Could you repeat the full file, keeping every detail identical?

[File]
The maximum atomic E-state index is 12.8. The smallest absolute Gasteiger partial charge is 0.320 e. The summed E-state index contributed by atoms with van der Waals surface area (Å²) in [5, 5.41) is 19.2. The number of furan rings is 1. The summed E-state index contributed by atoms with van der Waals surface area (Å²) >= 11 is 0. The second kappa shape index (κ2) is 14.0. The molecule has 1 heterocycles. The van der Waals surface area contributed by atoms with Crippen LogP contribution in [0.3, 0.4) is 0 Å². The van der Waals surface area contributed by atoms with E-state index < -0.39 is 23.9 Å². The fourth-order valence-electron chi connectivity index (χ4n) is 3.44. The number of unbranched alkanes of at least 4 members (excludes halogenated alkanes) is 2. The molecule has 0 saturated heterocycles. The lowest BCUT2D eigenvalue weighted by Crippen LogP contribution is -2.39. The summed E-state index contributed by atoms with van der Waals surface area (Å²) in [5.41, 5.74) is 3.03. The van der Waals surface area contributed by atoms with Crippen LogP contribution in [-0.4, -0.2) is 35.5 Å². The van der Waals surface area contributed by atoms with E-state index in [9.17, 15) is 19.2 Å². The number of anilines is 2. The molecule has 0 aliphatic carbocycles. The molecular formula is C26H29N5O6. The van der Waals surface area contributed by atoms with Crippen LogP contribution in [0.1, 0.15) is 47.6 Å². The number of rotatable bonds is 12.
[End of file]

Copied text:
The maximum atomic E-state index is 12.8. The smallest absolute Gasteiger partial charge is 0.320 e. The summed E-state index contributed by atoms with van der Waals surface area (Å²) in [5, 5.41) is 19.2. The number of furan rings is 1. The summed E-state index contributed by atoms with van der Waals surface area (Å²) >= 11 is 0. The second kappa shape index (κ2) is 14.0. The molecule has 1 heterocycles. The van der Waals surface area contributed by atoms with Crippen LogP contribution in [0.3, 0.4) is 0 Å². The van der Waals surface area contributed by atoms with E-state index < -0.39 is 23.9 Å². The fourth-order valence-electron chi connectivity index (χ4n) is 3.44. The number of unbranched alkanes of at least 4 members (excludes halogenated alkanes) is 2. The molecule has 0 saturated heterocycles. The lowest BCUT2D eigenvalue weighted by Crippen LogP contribution is -2.39. The summed E-state index contributed by atoms with van der Waals surface area (Å²) in [5.41, 5.74) is 3.03. The van der Waals surface area contributed by atoms with Crippen LogP contribution in [-0.4, -0.2) is 35.5 Å². The van der Waals surface area contributed by atoms with E-state index in [9.17, 15) is 19.2 Å². The number of anilines is 2. The molecule has 0 aliphatic carbocycles. The molecular formula is C26H29N5O6. The van der Waals surface area contributed by atoms with Crippen LogP contribution in [0.1, 0.15) is 47.6 Å². The number of rotatable bonds is 12.